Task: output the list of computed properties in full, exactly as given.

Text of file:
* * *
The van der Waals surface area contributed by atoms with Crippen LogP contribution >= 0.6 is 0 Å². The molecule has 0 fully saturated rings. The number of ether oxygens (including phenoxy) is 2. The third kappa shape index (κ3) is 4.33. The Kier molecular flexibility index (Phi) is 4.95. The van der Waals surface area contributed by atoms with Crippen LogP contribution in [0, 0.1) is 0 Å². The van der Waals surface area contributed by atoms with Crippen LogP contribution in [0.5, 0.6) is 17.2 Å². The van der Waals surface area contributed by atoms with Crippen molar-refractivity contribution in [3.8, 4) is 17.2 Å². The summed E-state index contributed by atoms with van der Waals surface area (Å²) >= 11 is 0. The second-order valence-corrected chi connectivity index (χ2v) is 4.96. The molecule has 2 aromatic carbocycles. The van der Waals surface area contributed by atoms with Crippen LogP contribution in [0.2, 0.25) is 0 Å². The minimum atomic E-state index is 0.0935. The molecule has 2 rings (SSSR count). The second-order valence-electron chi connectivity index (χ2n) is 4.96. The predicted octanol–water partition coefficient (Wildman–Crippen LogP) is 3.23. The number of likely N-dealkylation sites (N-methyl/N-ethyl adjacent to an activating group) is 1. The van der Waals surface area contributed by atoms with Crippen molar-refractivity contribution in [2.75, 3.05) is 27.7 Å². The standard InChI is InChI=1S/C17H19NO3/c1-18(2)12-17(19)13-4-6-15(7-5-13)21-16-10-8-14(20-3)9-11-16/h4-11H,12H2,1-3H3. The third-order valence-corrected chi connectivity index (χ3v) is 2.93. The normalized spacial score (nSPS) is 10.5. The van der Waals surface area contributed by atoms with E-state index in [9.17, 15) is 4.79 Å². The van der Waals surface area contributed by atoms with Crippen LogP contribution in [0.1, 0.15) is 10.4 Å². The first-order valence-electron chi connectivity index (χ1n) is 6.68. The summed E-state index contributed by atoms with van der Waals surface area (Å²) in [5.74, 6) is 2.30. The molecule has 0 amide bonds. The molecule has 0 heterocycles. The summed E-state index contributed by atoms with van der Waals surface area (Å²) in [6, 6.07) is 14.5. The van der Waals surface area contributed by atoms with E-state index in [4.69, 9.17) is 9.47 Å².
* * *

The van der Waals surface area contributed by atoms with Crippen LogP contribution >= 0.6 is 0 Å². The molecule has 0 fully saturated rings. The number of ether oxygens (including phenoxy) is 2. The third kappa shape index (κ3) is 4.33. The Kier molecular flexibility index (Phi) is 4.95. The van der Waals surface area contributed by atoms with Crippen LogP contribution in [0, 0.1) is 0 Å². The van der Waals surface area contributed by atoms with Crippen LogP contribution in [0.5, 0.6) is 17.2 Å². The van der Waals surface area contributed by atoms with Crippen molar-refractivity contribution in [3.8, 4) is 17.2 Å². The summed E-state index contributed by atoms with van der Waals surface area (Å²) >= 11 is 0. The second-order valence-corrected chi connectivity index (χ2v) is 4.96. The molecule has 2 aromatic carbocycles. The van der Waals surface area contributed by atoms with Crippen LogP contribution in [0.2, 0.25) is 0 Å². The minimum atomic E-state index is 0.0935. The molecule has 2 rings (SSSR count). The second-order valence-electron chi connectivity index (χ2n) is 4.96. The predicted octanol–water partition coefficient (Wildman–Crippen LogP) is 3.23. The number of likely N-dealkylation sites (N-methyl/N-ethyl adjacent to an activating group) is 1. The van der Waals surface area contributed by atoms with Crippen molar-refractivity contribution in [2.75, 3.05) is 27.7 Å². The standard InChI is InChI=1S/C17H19NO3/c1-18(2)12-17(19)13-4-6-15(7-5-13)21-16-10-8-14(20-3)9-11-16/h4-11H,12H2,1-3H3. The third-order valence-corrected chi connectivity index (χ3v) is 2.93. The normalized spacial score (nSPS) is 10.5. The van der Waals surface area contributed by atoms with E-state index in [9.17, 15) is 4.79 Å². The van der Waals surface area contributed by atoms with Crippen LogP contribution in [0.1, 0.15) is 10.4 Å². The first-order valence-electron chi connectivity index (χ1n) is 6.68. The summed E-state index contributed by atoms with van der Waals surface area (Å²) in [5.74, 6) is 2.30. The molecule has 0 amide bonds. The molecule has 0 heterocycles. The summed E-state index contributed by atoms with van der Waals surface area (Å²) in [6, 6.07) is 14.5. The van der Waals surface area contributed by atoms with E-state index in [4.69, 9.17) is 9.47 Å².